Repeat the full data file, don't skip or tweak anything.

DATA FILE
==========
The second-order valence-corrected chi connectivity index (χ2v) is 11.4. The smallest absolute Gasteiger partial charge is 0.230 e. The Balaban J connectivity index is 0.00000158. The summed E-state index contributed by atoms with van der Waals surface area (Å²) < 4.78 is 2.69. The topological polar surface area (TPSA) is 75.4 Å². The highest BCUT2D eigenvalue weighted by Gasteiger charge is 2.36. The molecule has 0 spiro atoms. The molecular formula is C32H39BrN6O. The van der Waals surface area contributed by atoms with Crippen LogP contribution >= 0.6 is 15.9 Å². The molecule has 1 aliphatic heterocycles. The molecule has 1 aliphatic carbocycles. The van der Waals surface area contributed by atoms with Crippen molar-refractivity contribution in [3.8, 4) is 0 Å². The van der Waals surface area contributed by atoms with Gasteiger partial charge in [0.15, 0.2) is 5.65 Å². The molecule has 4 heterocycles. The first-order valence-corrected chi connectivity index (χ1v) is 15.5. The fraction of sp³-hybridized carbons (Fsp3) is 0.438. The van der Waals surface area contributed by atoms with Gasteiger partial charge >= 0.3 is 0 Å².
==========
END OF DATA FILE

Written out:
The second-order valence-corrected chi connectivity index (χ2v) is 11.4. The smallest absolute Gasteiger partial charge is 0.230 e. The Balaban J connectivity index is 0.00000158. The summed E-state index contributed by atoms with van der Waals surface area (Å²) < 4.78 is 2.69. The topological polar surface area (TPSA) is 75.4 Å². The highest BCUT2D eigenvalue weighted by Gasteiger charge is 2.36. The molecule has 0 spiro atoms. The molecular formula is C32H39BrN6O. The van der Waals surface area contributed by atoms with Crippen LogP contribution >= 0.6 is 15.9 Å². The molecule has 1 aliphatic heterocycles. The molecule has 1 aliphatic carbocycles. The van der Waals surface area contributed by atoms with Crippen molar-refractivity contribution in [3.8, 4) is 0 Å². The van der Waals surface area contributed by atoms with Gasteiger partial charge in [0.15, 0.2) is 5.65 Å². The molecule has 4 heterocycles. The first-order valence-corrected chi connectivity index (χ1v) is 15.5. The fraction of sp³-hybridized carbons (Fsp3) is 0.438. The van der Waals surface area contributed by atoms with Gasteiger partial charge >= 0.3 is 0 Å².